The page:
Little did we know when it was announced that AT&T's (T) $85.4 billion deal to buy Time Warner (TWX) would kick off a wave of fall merger and acquisition activity by U.S. telecom companies. In each case, it looks as if the buyers want to use acquisitions to diminish the impact of intense top-line pressures facing their telecom and pay-TV businesses.
Considering how widespread those pressures are, and the cost and network synergies that can be obtained by rolling up smaller players, more deals might be in store.
Nine days after the AT&T/Time Warner deal was announced, CenturyLink (CTL) , perhaps the Rodney Dangerfield of large-cap American telcos, announced that it's buying fiber network owner Level 3 Communications (LVLT) in a $34 billion cash/stock deal. The companies declared that combining their fiber networks would yield superior efficiency and reach, and that the deal would also expand the scope and quality of CenturyLink's broadband and business network offerings.
And on Monday, smaller peer Windstream (WIN) announced it's buying age-old ISP and business data service provider Earthlink (ELNK) in a $1.1 billion all-stock deal. Much like CenturyLink/Level 3, the companies claim the deal will yield a network of "increased scale and scope" that can deliver an expanded set of services to clients, as well as major cost and tax synergies.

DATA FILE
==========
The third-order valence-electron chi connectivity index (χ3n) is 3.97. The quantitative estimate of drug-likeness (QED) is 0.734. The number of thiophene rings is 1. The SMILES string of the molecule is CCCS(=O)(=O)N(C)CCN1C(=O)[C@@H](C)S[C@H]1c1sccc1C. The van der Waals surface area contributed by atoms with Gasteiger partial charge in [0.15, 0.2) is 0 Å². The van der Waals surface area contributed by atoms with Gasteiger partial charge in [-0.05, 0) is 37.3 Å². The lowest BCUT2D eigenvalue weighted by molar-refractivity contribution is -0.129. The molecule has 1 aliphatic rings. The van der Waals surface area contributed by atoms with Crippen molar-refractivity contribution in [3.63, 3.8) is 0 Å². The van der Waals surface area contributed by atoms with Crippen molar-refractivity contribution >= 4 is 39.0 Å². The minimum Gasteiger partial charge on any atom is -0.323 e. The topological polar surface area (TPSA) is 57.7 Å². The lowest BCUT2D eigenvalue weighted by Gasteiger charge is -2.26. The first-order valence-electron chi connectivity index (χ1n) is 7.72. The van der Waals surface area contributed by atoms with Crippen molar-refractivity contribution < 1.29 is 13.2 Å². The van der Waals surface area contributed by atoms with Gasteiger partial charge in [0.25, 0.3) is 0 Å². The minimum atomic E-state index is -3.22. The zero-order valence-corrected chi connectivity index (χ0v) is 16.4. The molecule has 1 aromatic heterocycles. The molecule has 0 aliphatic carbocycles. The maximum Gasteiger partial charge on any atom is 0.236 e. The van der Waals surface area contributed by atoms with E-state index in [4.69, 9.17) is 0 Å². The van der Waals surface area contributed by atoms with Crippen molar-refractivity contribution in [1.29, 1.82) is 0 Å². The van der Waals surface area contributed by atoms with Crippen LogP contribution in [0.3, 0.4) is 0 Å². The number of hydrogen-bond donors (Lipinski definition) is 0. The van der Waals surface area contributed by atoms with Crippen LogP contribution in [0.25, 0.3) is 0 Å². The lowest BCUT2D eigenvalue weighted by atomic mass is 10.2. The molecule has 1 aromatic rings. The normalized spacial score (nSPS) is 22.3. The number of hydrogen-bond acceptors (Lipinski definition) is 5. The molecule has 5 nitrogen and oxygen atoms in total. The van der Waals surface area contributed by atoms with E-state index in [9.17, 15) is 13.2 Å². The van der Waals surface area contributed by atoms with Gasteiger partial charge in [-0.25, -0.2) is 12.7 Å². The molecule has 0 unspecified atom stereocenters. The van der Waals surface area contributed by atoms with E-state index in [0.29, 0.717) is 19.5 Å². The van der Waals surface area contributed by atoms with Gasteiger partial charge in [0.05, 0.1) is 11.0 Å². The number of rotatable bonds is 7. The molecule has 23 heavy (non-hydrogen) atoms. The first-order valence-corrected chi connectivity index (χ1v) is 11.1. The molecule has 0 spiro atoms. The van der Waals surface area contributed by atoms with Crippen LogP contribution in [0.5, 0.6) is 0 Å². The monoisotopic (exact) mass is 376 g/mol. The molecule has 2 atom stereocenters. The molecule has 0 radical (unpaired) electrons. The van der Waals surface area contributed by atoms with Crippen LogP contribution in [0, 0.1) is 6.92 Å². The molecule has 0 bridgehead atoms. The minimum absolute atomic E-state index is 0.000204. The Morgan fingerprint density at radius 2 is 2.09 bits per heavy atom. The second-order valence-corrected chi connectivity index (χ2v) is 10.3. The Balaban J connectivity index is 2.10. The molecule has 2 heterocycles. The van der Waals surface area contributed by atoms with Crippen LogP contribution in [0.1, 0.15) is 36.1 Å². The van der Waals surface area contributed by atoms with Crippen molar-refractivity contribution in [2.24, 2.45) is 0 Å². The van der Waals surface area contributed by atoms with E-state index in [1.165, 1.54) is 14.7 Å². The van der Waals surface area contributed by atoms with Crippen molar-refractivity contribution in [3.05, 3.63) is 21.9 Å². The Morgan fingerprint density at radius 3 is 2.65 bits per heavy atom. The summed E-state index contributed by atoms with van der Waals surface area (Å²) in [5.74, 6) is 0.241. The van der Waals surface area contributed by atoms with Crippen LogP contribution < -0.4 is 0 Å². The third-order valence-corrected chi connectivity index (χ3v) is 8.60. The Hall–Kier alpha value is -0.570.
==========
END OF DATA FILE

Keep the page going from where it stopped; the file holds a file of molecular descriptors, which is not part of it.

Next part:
AT&T's deal coincided with the release of less-than-flattering third-quarter results, and so were CenturyLink and Windstream's. CenturyLink's business and residential segment revenues fell 1.1% and 2.5%, respectively, on an annual basis, thanks in large part to a 7.9% revenue drop for "Legacy" businesses such as landline phone connections.
Windstream's adjusted service revenue fell 4%, and its total revenue 10%. A 6% drop in households served, together with substantial drops in small business accounts, more than offset a 2% increase in enterprise customers. In addition to landline disconnections, cord-cutting and tough pay-TV and broadband competition from cable providers are weighing on Windstream (AT&T can relate).
The future doesn't look much brighter: Analysts respectively forecast CenturyLink and Windstream's revenue to drop 1.6% and 1.7%. The estimates don't account for their recent deals.
One common financial thread between AT&T, CenturyLink and Windstream: They all have substantial dividends that they're looking to protect. AT&T's dividend yield stands at 5.4%, while CenturyLink and Windstream's are each at 8.9%. All three companies claim their purchases will improve their ability to support their large payouts.
Which other telcos facing similar top-line and dividend challenges might also turn to M&A?